Mossi Wan-Pesego Mask
Masks in this style are generally small, most are not provided with eyeholes, for they are not worn over the face.
Origin: Burkina Faso
Approx Age: 1960
Dimensions cm: 31 long x 16 wide x 16 tall
Ref. Number: 1622
A lovely styled Mossi Wan Pesego mask, this style of mask depicts the head of a ram, a symbol of masculine power and fertility. It is sat on the top of the head of the dancer and the mask originally having all the holes around the base filled with plant fibre covering the dancers face and amalgamating in with the costume of the same material.
Provenance: Ex-private UK collection
Mossi Wan Pesego masks in this style are generally small, most are not provided with eyeholes, for they are not worn over the face but sat on top of the head. These dance masks related to fertility rituals regarding agriculture. This style puts it in the region of Ouagadougou for origin. Made from one piece of wood and decorated with red, brown and ochre plant pigments.
BY CHRISTOPHER D. ROY (1947-2019)
UNIVERSITY OF IOWA
The Southwestern (Ouagadougou) Style.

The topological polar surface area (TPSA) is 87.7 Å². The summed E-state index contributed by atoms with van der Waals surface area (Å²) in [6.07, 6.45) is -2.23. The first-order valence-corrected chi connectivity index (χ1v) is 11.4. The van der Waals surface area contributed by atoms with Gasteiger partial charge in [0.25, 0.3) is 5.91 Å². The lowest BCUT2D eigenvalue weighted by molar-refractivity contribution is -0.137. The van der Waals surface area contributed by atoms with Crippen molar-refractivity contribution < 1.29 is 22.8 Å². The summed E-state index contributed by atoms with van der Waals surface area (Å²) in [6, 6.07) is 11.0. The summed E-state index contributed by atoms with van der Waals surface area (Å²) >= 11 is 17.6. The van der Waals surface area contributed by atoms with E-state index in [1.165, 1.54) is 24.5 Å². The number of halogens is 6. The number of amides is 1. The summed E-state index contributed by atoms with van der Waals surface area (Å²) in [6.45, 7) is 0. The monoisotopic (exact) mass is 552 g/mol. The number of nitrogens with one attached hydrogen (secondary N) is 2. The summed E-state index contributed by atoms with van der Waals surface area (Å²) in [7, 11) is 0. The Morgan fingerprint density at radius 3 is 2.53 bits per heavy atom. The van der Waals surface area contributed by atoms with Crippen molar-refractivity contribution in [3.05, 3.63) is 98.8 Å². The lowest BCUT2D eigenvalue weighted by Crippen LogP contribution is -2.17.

The Mossi masks that are today produced in greatest numbers and that are most readily recognized by most Burkinabé have frequently been misattributed by Western art historians to peoples other than the Mossi, usually to the Bobo.
Although published descriptions of Ouagadougou Style masks are rare, they occur in the earliest descriptions of the Mossi. Lieutenant Marc, in his thesis on the Mossi, writes:
“The `Ouangos’ are dancers whose costume is made up of a large robe fabricated of fibres covering the entire body and surmounted by a wooden mask painted red and black, representing, most frequently, the head of an animal. The masks that are used by the Mossi in the traditional kingdom of Ouagadougou southwest of the White Volta River, are small, wooden, animal masks, worn over the face or as crests on top of the head, or slanting on the forehead. They are decorated with geometric patterns burned into the wood and painted dark earth red, black, and matte white… The masks of the `Ouangos’ are constructed in the greatest secrecy. They must be made from just one piece of wood, and the carver must not be seen before the work is completed” (1909: 152).
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